Another case that would be used to argue against the idea that non-human primates have culture is the way information is transformed from one generation to another.  Human beings use both teaching and imitation to pass information. Non-human primates on the other hand, rely solely on imitation, and do not apply any aspect of teaching. This brings the notion that young chimpanzees have to learn on their own on how to use sticks when extracting termites. Human beings also learn from observation, but there are a lot of things that they are taught before they can grasp. There are no other primates that have been identified as having this ability. That is a clear indication that some behaviors might become obsolete since there are no sufficient measures put in place to ensure their continuity (Stefoff, 2008).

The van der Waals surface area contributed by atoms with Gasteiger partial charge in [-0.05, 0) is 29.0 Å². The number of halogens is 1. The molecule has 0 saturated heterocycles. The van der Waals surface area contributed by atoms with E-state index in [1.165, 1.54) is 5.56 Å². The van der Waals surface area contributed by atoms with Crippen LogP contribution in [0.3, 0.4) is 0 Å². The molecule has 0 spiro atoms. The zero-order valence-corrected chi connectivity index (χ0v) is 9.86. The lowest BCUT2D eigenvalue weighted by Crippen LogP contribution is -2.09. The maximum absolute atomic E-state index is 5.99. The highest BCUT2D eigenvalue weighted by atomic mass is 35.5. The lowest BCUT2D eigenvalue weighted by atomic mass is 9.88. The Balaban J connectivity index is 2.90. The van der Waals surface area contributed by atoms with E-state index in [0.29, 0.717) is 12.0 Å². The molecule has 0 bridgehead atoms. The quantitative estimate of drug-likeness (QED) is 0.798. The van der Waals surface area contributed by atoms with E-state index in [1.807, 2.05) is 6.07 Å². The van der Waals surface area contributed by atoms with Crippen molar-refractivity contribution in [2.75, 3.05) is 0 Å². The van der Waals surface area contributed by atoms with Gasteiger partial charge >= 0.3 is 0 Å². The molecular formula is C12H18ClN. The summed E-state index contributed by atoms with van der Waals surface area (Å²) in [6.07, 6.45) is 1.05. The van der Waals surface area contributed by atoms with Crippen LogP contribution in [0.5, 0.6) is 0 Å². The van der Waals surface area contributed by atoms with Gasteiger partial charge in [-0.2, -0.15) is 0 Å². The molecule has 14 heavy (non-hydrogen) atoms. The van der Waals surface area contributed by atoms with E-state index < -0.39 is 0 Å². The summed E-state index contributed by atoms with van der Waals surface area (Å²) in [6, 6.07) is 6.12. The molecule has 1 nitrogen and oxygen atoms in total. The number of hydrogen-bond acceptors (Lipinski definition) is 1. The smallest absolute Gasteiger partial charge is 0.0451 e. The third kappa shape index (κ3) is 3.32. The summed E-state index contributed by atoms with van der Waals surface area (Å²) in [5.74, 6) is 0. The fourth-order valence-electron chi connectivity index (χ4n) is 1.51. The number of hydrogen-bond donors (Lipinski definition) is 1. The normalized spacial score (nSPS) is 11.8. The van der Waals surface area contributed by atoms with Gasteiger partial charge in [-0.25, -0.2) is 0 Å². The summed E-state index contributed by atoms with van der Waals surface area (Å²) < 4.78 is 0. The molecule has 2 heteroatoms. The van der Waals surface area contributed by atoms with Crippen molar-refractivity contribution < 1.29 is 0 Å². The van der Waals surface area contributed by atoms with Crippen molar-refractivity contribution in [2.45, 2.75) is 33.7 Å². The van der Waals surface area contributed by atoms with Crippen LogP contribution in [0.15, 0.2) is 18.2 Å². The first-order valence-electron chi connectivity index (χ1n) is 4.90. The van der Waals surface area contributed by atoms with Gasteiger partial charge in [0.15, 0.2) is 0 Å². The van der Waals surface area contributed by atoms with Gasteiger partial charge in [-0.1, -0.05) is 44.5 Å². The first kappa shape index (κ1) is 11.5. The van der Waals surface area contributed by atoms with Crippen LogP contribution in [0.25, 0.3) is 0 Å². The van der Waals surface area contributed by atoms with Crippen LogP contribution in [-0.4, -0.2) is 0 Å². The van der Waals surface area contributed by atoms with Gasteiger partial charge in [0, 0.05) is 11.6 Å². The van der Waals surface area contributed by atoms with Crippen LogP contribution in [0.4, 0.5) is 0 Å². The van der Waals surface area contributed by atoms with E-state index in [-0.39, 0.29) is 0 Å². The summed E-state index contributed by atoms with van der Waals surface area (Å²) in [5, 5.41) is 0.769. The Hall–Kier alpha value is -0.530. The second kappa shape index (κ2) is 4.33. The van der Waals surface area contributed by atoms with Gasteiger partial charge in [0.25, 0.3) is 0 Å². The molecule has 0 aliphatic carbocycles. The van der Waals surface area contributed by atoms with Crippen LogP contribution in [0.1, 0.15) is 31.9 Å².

As a form of culture, human beings are known to have the ability of shaping the environment in a way that makes it suitable for their adaptation. This is a similar case experienced with other primates. However, non-human primates use this environment without making any form of modifications. Apes sleep on very poor nests, monkeys tend to sleep on convenient branches among others.  They might tend to share food, but only humans have the ability of storing food (O’neil, 2012). This is clear indication that non-human primates do not have distinct traits that would be regarded as culture.